The Women’s Association presents: Resilience in Leadership
As part of Russam’s longstanding commitment to diversity in the workplace, and more specifically in the boardroom, Russam is partnering up with the Women’s Association to host a talk with Fiona Clutterbuck the only female chair of a bank in the U.K. This event inscribes itself in Russam’s long running commitment to diversity in the workplace and a fairer world, which includes many events held in the past years such as “The Building-Blocks of Diversity” or “Board Diversity: Inspiring a New Generation” both events which contributed to the conversation on the need for a more inclusive workplace.
In the run-up to this event, we have decided to put the limelight on Deborah Obaseki, the Women’s Association founder. She came up with the idea of a women’s association in a troubled moment of her life, but the project gave her a deep sense of purpose and passion to help other women and other girls on a larger scale. The association was officialy founded in June 2018 and has ever since been promoting and fighting for the rights of women in the workplace through conversation and collaboration.
When we asked what truly motivated her to found this association, she said that after talking with many women in different corporate environments, she felt a strong need to empower not only the women of the next generation but also those in the workplace today. She also realized that the only way to tackle gender inequality is by fighting it as a community. The woman’s association is a place where women can share their stories and inspire others by their successes but also through their mistakes. She first started to talk to women in these different corporate environments through interviews for her dissertation on women in management. This led her to realize that she wanted everyone to hear these stories that she was hearing to bring about greater awareness of these problems. Some confess that because of lack of support within their work environment they had to leaves their jobs, others broke down in tears when talking to her about their experiences. She believes that by giving them a space to share these experiences, this would lead many more women to give themselves the credit which they are rightly due.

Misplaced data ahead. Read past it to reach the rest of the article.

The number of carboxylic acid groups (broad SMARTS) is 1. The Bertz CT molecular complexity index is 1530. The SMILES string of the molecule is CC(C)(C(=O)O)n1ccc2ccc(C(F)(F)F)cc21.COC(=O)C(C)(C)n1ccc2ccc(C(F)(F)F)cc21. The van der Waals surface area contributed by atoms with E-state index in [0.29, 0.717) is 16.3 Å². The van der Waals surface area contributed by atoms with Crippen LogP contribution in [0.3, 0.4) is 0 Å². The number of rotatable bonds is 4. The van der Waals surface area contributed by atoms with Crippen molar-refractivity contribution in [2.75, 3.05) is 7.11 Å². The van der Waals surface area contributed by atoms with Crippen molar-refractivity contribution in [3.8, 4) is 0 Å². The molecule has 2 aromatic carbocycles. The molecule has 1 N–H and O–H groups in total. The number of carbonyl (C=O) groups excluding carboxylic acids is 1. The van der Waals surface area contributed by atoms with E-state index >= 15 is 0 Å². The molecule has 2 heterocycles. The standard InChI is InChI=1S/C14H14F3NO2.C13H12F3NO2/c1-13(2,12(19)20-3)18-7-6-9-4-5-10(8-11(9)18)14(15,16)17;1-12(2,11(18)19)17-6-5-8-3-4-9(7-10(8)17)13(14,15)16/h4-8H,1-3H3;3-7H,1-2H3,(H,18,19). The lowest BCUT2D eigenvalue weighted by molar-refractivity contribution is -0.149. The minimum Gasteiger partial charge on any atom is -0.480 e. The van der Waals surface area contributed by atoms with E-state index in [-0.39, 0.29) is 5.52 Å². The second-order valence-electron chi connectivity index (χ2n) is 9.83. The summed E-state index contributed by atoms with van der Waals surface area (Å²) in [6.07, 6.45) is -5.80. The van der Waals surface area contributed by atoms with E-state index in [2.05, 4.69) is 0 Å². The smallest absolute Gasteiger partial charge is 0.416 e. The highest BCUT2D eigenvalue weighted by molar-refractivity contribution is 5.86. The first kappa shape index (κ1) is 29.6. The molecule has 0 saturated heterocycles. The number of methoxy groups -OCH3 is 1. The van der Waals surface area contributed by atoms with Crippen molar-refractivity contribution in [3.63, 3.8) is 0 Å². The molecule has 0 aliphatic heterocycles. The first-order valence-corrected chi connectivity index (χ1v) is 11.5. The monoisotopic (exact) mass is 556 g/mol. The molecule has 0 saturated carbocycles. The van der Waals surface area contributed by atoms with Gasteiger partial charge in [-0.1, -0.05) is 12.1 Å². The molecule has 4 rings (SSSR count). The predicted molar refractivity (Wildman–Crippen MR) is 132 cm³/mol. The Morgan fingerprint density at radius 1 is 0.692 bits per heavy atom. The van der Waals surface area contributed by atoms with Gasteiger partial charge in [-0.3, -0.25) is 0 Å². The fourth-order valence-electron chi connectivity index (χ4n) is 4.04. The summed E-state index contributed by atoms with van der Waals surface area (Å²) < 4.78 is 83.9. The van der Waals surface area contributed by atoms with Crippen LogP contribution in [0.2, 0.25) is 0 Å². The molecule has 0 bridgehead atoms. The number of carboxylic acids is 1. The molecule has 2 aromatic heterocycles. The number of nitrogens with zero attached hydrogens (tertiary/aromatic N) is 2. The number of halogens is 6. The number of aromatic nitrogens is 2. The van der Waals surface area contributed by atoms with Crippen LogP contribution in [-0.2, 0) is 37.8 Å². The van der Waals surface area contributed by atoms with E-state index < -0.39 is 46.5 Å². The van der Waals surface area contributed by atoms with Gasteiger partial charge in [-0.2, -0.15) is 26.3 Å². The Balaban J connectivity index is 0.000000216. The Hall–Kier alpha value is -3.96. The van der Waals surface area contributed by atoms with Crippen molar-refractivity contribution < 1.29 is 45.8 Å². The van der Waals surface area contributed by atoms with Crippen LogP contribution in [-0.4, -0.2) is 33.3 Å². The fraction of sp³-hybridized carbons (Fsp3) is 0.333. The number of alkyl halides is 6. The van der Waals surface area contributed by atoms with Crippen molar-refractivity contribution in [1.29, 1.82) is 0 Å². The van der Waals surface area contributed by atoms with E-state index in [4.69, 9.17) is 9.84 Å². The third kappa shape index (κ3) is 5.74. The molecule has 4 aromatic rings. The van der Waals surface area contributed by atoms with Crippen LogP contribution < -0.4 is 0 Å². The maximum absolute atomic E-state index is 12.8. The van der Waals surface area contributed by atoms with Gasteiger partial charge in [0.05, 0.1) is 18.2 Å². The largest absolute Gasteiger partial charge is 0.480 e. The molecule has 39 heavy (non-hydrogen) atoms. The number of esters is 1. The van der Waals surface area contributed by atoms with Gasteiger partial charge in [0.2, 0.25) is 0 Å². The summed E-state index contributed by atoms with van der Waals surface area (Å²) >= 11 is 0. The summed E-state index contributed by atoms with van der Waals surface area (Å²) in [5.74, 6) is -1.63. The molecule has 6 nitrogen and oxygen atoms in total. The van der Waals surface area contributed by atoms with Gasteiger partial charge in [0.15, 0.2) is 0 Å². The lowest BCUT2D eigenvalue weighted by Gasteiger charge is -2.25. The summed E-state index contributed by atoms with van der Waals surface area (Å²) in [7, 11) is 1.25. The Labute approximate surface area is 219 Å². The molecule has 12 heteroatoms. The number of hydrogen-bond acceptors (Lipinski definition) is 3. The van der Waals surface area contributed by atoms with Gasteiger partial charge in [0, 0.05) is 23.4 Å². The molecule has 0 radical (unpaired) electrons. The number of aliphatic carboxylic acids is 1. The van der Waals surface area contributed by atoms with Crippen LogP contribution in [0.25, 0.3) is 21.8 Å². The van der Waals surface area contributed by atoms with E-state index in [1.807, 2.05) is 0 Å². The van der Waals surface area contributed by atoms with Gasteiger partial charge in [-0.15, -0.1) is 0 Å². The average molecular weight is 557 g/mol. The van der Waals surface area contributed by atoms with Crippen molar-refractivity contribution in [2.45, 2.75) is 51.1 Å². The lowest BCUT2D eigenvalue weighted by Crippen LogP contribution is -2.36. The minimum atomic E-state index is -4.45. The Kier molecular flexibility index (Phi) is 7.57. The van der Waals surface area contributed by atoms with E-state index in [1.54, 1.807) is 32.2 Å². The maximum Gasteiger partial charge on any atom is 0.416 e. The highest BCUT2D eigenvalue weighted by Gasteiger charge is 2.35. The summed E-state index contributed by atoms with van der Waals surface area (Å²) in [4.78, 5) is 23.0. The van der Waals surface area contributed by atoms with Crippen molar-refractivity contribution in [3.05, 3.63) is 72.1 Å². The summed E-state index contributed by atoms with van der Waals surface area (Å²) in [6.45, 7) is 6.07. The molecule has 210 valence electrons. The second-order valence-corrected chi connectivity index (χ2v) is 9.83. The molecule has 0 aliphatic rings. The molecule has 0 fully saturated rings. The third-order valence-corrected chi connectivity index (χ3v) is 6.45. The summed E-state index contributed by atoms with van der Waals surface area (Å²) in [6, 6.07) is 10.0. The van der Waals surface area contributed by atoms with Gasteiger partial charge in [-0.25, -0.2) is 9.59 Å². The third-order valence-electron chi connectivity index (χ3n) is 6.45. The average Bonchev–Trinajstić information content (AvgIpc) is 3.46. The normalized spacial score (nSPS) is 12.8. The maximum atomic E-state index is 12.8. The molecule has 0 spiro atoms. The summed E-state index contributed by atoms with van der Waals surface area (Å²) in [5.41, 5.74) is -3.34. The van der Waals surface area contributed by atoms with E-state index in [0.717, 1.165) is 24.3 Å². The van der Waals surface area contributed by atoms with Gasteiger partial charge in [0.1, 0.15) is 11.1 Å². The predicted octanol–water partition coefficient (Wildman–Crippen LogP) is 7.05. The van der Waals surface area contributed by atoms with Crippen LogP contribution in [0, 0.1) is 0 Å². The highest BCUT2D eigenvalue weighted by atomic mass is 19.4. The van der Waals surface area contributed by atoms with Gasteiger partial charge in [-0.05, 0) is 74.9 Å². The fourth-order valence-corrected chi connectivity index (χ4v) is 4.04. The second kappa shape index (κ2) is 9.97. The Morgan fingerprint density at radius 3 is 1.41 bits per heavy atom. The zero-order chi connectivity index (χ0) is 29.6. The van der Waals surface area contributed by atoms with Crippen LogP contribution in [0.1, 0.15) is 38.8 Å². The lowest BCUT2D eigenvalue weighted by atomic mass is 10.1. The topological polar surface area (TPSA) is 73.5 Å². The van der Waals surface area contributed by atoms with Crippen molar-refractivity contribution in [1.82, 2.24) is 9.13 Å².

Her greatest difficulty when starting this association was where to start. There were so many problems that needed addressing, domestic violence, girls in Third-World countries that weren’t getting proper education, it was hard to choose which to begin with. Also, as one can imagine, hearing these testimonies on a daily basis and learning of the many problems that her colleagues encounter can sometimes be mentally draining. Deborah told us that what really motivated her to continue no matter what was the feedback she gets from many of the talks she gives. She mentioned specifically one girl at a school where she was invited to speak say that her speech was the highlight of her semester and that the talk had been very meaningful to them.
In an age where women are currently paid 86p to 1 pound for every man, and in which it would take more than a century to bridge the gap at the current rate, there is an imperative need for entities like the Women’s Association and individuals like Deborah Obaseki.